Q&A: If I Close My Oldest Roth IRA, Do I Change My 5-Year Clock?

with No Comments

Roth IRAs are amazing tax saving tools. Roth IRAs allow investors to grow their money tax-free. Even though there is no deduction for contributions, a Roth IRA provides the dual benefits of tax-free accumulation and tax-free distributions after age 59 1/2. The long-term benefits can be significant.

We suggest you fund your Roth IRA even when you can’t afford it and that you use taxable savings as your seed money.

Roth IRAs have one weakness. They are subject to the 5-Year Roth Rule.

The remedy for this weakness is to have opened and funded your Roth more than 5 years ago. Don’t wait. Open and fund your Roth today!

In regards to this rule, I recently received the following reader question:

I have a Roth IRA open at Fidelity. I want to switch custodians to Vanguard. The only problem is that my Fidelity Roth IRA is my oldest Roth. If I close it, does my 5-year clock start anew?

Great question! Fortunately, closing a specific account doesn’t reset your Roth clock. The official IRS 5-year test is “the 5-year period beginning with the first taxable year for which a contribution was made to a Roth IRA set up for your benefit.”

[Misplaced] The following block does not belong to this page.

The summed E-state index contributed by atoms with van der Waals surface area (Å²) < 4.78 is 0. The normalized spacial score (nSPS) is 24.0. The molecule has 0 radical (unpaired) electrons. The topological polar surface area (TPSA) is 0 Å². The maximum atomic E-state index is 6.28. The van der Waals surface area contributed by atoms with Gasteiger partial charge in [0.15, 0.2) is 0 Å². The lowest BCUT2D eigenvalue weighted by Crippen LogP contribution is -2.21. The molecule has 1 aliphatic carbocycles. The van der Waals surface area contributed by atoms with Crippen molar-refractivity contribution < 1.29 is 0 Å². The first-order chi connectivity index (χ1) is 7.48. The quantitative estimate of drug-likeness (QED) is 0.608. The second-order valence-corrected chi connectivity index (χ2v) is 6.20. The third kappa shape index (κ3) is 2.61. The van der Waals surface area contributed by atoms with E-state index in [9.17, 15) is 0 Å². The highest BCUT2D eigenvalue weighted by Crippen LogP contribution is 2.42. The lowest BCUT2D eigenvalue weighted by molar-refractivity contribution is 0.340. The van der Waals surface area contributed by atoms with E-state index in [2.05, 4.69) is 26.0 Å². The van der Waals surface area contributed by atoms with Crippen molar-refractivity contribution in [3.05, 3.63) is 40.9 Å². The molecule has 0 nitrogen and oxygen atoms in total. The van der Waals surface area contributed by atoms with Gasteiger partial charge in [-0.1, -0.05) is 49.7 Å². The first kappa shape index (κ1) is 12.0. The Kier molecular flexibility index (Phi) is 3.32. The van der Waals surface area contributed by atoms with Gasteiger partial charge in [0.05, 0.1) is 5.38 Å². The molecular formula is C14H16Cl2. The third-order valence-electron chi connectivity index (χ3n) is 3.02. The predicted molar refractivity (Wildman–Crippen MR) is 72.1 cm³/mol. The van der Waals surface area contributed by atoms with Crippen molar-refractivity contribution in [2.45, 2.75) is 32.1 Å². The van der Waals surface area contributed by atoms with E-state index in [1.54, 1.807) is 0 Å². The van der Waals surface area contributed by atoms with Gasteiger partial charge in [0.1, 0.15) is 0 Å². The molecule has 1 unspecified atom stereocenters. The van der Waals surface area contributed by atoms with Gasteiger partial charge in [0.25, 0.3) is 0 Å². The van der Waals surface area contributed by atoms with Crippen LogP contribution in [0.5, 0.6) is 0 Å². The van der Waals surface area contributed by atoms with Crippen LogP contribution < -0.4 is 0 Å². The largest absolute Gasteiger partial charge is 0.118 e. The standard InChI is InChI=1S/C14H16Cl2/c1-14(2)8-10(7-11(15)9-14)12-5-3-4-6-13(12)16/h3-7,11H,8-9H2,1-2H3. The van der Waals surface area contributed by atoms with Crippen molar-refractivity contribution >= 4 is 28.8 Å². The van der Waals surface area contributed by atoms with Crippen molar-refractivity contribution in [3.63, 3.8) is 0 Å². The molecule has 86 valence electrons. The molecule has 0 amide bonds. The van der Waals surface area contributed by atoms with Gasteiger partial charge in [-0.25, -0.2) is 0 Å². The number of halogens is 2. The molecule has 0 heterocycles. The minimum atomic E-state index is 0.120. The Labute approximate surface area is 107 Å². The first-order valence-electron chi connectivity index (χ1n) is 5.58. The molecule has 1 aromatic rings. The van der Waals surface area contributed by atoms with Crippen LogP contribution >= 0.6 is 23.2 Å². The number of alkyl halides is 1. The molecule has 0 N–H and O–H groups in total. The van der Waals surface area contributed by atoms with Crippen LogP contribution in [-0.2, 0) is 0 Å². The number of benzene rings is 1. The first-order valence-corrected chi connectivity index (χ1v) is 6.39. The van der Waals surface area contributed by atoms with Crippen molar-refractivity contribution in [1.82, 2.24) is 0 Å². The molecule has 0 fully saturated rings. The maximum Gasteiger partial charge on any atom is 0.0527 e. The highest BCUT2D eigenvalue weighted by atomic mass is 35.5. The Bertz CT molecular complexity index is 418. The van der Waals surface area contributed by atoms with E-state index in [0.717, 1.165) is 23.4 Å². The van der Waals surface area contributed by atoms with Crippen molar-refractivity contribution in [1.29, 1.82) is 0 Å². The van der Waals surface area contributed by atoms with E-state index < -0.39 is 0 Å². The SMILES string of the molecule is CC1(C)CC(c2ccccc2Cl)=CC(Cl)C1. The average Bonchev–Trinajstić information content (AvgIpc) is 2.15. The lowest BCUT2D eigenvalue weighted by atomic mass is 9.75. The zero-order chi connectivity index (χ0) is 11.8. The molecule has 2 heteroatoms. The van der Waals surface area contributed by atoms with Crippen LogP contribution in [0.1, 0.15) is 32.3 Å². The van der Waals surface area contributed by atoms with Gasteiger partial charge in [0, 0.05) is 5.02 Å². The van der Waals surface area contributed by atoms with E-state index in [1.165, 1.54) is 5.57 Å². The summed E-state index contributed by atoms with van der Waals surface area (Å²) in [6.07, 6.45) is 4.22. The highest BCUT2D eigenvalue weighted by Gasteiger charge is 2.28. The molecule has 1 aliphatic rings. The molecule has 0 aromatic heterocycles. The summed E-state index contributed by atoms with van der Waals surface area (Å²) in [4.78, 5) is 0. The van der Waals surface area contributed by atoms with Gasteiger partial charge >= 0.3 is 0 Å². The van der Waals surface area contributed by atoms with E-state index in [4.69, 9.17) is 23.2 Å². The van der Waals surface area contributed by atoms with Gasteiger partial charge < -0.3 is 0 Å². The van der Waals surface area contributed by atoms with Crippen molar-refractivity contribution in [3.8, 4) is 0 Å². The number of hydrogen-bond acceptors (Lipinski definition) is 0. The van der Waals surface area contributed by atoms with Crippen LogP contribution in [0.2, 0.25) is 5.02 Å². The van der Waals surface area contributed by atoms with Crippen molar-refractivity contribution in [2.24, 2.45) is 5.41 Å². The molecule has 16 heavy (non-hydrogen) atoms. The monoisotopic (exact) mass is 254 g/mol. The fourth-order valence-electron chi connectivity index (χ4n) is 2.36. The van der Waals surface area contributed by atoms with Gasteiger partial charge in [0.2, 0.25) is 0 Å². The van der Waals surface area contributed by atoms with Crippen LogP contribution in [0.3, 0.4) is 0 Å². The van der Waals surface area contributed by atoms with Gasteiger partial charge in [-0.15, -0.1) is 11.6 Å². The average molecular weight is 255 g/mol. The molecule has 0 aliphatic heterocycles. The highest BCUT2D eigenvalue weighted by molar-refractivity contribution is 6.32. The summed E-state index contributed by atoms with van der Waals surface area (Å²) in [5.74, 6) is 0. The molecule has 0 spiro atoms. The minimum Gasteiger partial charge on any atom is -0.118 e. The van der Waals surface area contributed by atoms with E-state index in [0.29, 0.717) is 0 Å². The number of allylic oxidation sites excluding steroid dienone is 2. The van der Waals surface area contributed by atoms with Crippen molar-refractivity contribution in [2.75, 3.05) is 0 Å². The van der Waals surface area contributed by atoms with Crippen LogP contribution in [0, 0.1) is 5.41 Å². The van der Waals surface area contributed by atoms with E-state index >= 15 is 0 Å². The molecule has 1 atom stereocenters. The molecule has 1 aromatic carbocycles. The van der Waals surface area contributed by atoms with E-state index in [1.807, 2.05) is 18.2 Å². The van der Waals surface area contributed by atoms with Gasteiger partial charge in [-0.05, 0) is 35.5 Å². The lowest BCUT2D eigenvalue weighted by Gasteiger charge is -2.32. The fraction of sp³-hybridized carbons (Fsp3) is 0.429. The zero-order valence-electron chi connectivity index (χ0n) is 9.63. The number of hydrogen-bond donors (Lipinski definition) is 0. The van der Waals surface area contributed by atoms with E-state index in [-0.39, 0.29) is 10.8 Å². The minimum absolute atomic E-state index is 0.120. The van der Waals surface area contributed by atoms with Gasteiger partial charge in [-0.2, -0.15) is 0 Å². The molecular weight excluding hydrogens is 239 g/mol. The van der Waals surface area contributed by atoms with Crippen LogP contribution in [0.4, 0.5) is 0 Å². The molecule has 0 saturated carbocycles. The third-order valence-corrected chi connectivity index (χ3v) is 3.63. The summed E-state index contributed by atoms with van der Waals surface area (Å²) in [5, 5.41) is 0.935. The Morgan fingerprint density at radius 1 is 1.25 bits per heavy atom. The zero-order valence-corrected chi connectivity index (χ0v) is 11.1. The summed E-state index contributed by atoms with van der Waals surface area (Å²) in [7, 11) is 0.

In this way, you can see that there is nothing you can do to reset this particular clock. The taxable year of your first Roth IRA contribution just is the year from which your Roth age is measured.

In this way, your old Fidelity Roth or even a long closed custodial Roth IRA funded by your parents when you were a minor would count as the first taxable year with a Roth contribution.

Photo by Suzy Hazelwood from Pexels

Follow Megan Russell:

Chief Operating Officer, APMA®

Megan Russell has worked with Marotta Wealth Management most of her life. She loves to find ways to make the complexities of financial planning accessible to everyone. She is the author of over 700 financial articles. Her most popular post is "The Complete Guide to Your Washing Machine" while one of her favorites is "Funding a 3-Year-Old’s Roth IRA."